African-American College Firsts

Understanding one's past could be the key to developing a productive and lucrative future (Photo courtesy of Black History Album on flickr).

Understanding one’s past could be the key to developing a productive and lucrative future (Photo courtesy of Black History Album on flickr).

As the education industry trends more and more toward a world where higher education is simple a click away, one must look back at the history in order to truly appreciate the present. As discussed before, there are currently 105 historically black colleges and universities in the United States alone, and if one looks closely, he/she will notice that, with the exception of six, all are located in former slave states. Why is this? Because many were established after the Civil War; three of those located outside of former slave states were done so before the Civil War: Cheyney University of Pennsylvania, established in 1837, Lincoln University (Pennsylvania), established in 1854, and Wilberforce University, established in 1854.

Because of the development of historically black colleges and universities, more African-Americans could enroll and pursue a higher education without prejudice. In addition to these universities, many African-Americans in the United States helped lay the groundwork for these institutions before, during, and after the Civil War.

  • In 1823 Alexander Twilight became the first African-American to receive a degree from an American college; he graduated from Middlebury College.
  • Twenty-four years later, in 1847, Dr. David J. Peck graduated from Rush Medical College as the first African-American to graduate from an American medical school.
  • The first African-American college professor, Charles L. Reason, began teaching in 1849 at New York Central College.
  • Renamed Lincoln University in 1866, Ashmun Institute in Pennsylvania, in 1854, was the first higher education institute created to educate African-Americans.
  • Sarah Jane Woodson Early was the first African-American female college instructor; she taught at Wilberforce College beginning in 1858.
  • Wilberforce University, located in Ohio, became the first African-American owned and operated college in the U.S. in 1863.
  • Also in 1863, Bishop Daniel Payne became the first president of a college: Wilberforce University.
  • In 1870 Richard Theodore Greener, the first African-American to graduate from Harvard College, walked across the stage.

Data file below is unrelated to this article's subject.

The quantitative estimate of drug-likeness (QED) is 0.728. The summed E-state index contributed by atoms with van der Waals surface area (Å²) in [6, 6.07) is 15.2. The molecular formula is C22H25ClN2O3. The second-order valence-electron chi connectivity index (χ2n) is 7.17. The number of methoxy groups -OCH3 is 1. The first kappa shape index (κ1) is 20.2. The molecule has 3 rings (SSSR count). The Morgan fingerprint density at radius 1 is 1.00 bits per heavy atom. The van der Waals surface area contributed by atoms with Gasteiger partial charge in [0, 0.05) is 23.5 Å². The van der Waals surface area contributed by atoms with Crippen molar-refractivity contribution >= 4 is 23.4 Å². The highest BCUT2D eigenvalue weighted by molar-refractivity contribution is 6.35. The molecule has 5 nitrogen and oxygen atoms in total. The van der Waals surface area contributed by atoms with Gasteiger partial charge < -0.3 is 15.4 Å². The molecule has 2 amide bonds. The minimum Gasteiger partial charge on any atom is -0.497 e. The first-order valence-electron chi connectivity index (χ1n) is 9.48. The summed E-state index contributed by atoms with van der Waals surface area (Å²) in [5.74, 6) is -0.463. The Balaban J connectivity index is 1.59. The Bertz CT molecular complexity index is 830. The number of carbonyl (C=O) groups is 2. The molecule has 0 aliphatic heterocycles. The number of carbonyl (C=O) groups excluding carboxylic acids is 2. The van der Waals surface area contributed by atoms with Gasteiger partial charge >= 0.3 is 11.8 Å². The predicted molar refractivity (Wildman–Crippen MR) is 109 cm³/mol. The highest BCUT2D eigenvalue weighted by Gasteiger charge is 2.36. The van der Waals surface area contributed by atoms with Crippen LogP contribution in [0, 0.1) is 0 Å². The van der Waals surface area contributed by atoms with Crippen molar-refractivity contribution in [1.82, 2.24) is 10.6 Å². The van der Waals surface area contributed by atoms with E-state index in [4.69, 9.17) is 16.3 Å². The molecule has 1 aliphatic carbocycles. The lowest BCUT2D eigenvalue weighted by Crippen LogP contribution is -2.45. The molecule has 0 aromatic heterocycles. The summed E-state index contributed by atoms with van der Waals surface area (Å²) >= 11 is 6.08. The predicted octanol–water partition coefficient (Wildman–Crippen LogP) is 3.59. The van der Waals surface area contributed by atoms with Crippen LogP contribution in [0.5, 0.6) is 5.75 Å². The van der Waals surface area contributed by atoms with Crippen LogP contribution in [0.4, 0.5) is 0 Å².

• Georgetown College, in 1874, employed the first African-American president of a major college or university: Father Patrick Francis Healy, S.J.
  • Conferred in 1876, Edward Alexander Bouchet became not only the first African-American to graduate from Yale College, but also the first to earn a doctorate degree from an American University.
  • The first known African-American female to graduate from a college in the U.S. was Hortense Parker from Mount Holyoke College in 1883.
  • William H. Lewis was the first African-American to play college football; he played for Harvard University starting in 1892.
  • Known true “jack of all trades”, W.E.B. Du Bois, in 1895, was the first African-American to earn a doctorate degree from Harvard University.
  • Established by African-Americans in 1906 as the first intercollegiate Greek-letter fraternal organization was Alpha Phi Alpha; the first sorority was Alpha Kappa Alpha two years later in 1908.
  • Otelia Cromwell earned her Ph.D. from Yale University in 1926; she was the first African-American female to do so.
  • The first graduate of Harvard Business School was Lillian Lincoln in 1969.

Ashley Benson is a distance education professional with five years of experience in the for-profit sector. She has worked coast-to-coast within the United States as an academic advisor, an adjunct teaching assistant and, most recently, a campus Registrar. Through formal education and industry experience, Ashley practices staying informed on the current events and changes within higher education and the students involved.

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